My initial response was “‘another’? Social networking has been about in various forms for 10 years. If you aren’t using it, how else do you keep pace?” as, for me, use of social media is one of the most efficient ways of keeping up with all of the conversations and ideas that bloom and grow in these spaces. If I wasn’t on Twitter, if I didn’t read blogs, if I didn’t monitor RSS feeds from vendors and thought leaders, if I wasn’t on various mailing lists, then I’d have to rely on far more direct and expensive means of getting at that information.

Don’t get me wrong, social media is not a replacement for face-to-face communication, never will be, and so conferences and meetings are still required, but I’d argue that those activities are enhanced through attendee use of social media.

One thing which many people have suggested is that, as accessing information online is so easy, we in danger of filling our time with all this extra information. I’d suggest not, but I know there is a chance that you could, very quickly, become overwhelmed by the amount of data pouring your way.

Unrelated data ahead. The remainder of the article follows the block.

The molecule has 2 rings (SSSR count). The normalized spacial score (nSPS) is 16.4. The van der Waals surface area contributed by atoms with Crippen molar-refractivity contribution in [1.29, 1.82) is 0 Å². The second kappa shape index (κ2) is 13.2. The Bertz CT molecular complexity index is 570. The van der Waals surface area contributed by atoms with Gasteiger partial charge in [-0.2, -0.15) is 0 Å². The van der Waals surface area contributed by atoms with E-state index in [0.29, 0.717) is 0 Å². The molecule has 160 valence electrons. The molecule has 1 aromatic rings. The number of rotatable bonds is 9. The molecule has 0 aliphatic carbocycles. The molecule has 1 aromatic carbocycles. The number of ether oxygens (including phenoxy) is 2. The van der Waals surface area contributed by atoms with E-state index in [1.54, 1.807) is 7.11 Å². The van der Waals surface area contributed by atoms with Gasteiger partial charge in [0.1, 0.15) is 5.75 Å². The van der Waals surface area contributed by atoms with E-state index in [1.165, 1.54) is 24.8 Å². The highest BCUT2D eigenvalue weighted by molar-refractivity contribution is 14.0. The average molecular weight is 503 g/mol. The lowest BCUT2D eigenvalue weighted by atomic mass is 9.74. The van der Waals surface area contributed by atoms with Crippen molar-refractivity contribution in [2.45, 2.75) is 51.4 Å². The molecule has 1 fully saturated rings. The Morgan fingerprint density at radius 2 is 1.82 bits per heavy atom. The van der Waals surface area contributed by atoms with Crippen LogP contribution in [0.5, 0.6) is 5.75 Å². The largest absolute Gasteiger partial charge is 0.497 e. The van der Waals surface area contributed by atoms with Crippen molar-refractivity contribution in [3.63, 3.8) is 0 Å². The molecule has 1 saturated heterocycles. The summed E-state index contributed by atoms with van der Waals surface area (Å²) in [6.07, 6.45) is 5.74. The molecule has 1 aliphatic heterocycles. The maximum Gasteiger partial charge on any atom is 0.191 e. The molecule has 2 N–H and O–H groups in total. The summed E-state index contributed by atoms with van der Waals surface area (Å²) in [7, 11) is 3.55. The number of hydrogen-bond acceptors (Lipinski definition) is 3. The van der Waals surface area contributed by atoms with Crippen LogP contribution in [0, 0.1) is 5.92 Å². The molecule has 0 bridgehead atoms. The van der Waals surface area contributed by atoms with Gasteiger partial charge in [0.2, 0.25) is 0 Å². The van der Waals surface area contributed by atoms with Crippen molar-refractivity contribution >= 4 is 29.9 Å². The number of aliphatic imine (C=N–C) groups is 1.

However, i tend to think of all the RSS feeds I monitor, the people I follow on Twitter, and the numerous blog discussions that I participate in, as one big stream of information. I can dip in and out, safe in the knowledge that if something important passes by unseen, it’ll no doubt come floating past again when someone else mentions it.

Does that stream of information make me better at my job? I think it does. In a way it’s like an extended conference, that buzz, the sharing of common ideas, the conversations between sessions. Being involved in any aspect of social media is exactly that, an extended conversation. There are some key words in that last sentence, and this, if anything, is the take home advice from this blog post.